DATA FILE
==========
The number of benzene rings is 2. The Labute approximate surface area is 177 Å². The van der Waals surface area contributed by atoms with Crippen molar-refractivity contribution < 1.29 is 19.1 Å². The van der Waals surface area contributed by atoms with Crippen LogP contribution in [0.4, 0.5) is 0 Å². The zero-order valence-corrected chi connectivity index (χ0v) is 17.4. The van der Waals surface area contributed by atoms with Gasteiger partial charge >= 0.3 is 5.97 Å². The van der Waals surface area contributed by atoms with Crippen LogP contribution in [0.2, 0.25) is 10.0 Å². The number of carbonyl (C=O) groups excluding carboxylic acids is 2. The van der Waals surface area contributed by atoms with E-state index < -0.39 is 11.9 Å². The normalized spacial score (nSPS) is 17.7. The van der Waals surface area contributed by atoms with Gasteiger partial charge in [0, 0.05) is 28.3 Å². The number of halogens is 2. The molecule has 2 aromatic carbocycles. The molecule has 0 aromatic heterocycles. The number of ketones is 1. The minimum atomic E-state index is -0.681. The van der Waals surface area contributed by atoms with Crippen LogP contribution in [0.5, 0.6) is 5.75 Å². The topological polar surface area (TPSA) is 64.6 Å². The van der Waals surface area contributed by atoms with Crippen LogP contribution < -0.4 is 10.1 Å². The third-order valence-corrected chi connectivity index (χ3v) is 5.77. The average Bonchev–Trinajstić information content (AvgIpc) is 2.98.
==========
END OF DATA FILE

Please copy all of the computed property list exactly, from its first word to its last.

The number of benzene rings is 2. The Labute approximate surface area is 177 Å². The van der Waals surface area contributed by atoms with Crippen molar-refractivity contribution < 1.29 is 19.1 Å². The van der Waals surface area contributed by atoms with Crippen LogP contribution in [0.4, 0.5) is 0 Å². The zero-order valence-corrected chi connectivity index (χ0v) is 17.4. The van der Waals surface area contributed by atoms with Gasteiger partial charge >= 0.3 is 5.97 Å². The van der Waals surface area contributed by atoms with Crippen LogP contribution in [0.2, 0.25) is 10.0 Å². The number of carbonyl (C=O) groups excluding carboxylic acids is 2. The van der Waals surface area contributed by atoms with E-state index < -0.39 is 11.9 Å². The normalized spacial score (nSPS) is 17.7. The van der Waals surface area contributed by atoms with Gasteiger partial charge in [0, 0.05) is 28.3 Å². The number of halogens is 2. The molecule has 2 aromatic carbocycles. The molecule has 0 aromatic heterocycles. The number of ketones is 1. The minimum atomic E-state index is -0.681. The van der Waals surface area contributed by atoms with Crippen LogP contribution in [0.5, 0.6) is 5.75 Å². The topological polar surface area (TPSA) is 64.6 Å². The van der Waals surface area contributed by atoms with Crippen LogP contribution < -0.4 is 10.1 Å². The third-order valence-corrected chi connectivity index (χ3v) is 5.77. The average Bonchev–Trinajstić information content (AvgIpc) is 2.98.